HomeInsights3G Lab puts control of the user interface in operators' hands

    3G Lab puts control of the user interface in operators’ hands


    3G Lab has launched two Trigenix Stores. Based on the company’s customisable user interface solution, Trigenix, the Stores provide ready-to-go solutions for mobile operators. For example, the Service Store refers to an area of the mobile phone’s user interface that draws together the existing data services and gives customers a one click access to them.

    According to 3G Lab’s ceo Steve Ives, “The Trigenix Stores make it simple for operators to rapidly roll out exciting new branded services, helping them to drive service adoption and revenue growth.”
    The  concept may be most familiar as Vodafone Live! but that is not Trigenix based and Ives believes that Trigenix has the edge over the technology used by Vodafone. “Vodafone Live is static and relies on specific terminals” he said. “With Trigenix, the operator can change the look and feel over-the-air on any Series 60 terminal. We’re attempting to leap frog Vodafone Live and offer operators a choice of hundreds of UIs, not just one.  We don’t want to imitate Vodafone Live, we want to go one better.”
    The advantage 3G Lab can bring to the market, Ives believes, is one of speed.  He explains, “Vodafone had a very long lead time. It took a year to get Live into the handsets and six months for customer feedback, the Trigenix integration cycle is more like three months.”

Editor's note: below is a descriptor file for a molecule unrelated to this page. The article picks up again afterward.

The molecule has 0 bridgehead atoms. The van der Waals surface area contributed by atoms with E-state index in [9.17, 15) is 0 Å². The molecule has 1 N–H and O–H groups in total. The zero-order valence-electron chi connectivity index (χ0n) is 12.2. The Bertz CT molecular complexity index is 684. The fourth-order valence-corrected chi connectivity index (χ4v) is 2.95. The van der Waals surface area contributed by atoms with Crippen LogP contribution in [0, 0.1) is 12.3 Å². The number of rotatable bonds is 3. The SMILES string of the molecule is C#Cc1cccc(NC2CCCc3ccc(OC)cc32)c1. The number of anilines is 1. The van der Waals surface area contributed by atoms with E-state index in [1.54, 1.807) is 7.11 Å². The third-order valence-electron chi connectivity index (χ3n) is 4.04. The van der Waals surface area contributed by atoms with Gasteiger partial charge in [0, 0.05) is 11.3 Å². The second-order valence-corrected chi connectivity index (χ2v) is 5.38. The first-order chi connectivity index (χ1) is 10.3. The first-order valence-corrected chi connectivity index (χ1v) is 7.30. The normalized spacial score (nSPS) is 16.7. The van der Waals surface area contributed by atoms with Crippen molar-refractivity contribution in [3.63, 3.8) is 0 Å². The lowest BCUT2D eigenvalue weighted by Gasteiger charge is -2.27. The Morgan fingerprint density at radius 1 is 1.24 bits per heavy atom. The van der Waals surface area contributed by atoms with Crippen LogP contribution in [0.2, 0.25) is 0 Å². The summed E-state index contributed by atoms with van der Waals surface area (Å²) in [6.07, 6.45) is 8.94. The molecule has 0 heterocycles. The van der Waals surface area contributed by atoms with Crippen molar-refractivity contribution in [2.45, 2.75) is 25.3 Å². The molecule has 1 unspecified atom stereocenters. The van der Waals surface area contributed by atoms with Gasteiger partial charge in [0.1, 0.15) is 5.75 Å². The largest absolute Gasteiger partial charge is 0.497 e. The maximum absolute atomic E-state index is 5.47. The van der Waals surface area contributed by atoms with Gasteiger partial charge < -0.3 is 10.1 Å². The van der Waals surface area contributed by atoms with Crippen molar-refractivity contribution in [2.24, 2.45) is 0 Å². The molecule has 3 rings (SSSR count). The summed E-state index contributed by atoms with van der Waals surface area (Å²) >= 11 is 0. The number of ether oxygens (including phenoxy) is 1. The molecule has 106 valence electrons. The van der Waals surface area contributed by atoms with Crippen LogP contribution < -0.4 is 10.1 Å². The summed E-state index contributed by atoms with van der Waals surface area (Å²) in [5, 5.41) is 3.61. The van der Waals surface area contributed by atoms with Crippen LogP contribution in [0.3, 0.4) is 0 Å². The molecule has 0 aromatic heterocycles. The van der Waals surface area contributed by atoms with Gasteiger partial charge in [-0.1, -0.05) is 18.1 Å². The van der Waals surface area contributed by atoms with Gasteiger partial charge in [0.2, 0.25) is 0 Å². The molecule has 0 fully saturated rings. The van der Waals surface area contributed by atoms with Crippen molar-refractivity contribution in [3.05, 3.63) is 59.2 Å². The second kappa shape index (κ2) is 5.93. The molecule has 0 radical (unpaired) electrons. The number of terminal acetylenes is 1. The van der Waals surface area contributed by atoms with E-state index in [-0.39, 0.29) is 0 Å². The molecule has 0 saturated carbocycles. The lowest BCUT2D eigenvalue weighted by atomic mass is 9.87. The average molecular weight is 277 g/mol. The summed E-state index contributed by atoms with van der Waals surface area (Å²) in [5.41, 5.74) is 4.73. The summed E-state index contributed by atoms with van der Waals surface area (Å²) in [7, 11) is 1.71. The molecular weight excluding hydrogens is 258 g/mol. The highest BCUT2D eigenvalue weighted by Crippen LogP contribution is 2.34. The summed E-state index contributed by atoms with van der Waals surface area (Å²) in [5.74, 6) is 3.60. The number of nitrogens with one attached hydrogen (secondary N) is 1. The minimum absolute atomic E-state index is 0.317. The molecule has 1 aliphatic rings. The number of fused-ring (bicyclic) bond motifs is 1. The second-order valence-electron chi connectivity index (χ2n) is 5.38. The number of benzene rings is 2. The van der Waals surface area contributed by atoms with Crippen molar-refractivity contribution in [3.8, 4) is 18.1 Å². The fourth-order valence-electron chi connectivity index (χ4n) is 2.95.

Ives refers to Trigenix as a ‘surface user interface.’ It is actually a UI software layer which is managed over-the-air by a Trigenix server located in the operator’s network. The client  can be loaded at the point of sale or downloaded over-the-air, meaning that operators can control the look and feel of a terminal after it has been sold. Ives explained the impact this could have, “Getting control of the UI is a key area with a lot of pressure building.”
    He is referring to the growing conflict between operators and terminal manufacturers over the UI. Operators obviously want control to ensure their services work effectively but the UI has been a traditional point of differentiation amongst terminal manufacturers.  What the Trigenix solution does is allow an operator to add its piece without having to fight the terminal manufacturer head on for control.
    To date, T-Mobile is the largest mobile operator to be announced as a Trigenix customer,  and the company is also in negotiations with ‘one of the top four’ handset manufacturers  to have the client embedded in the device. Trigenix is only available for Series 60 terminals at the moment but versions for other OS variants are in the pipeline.

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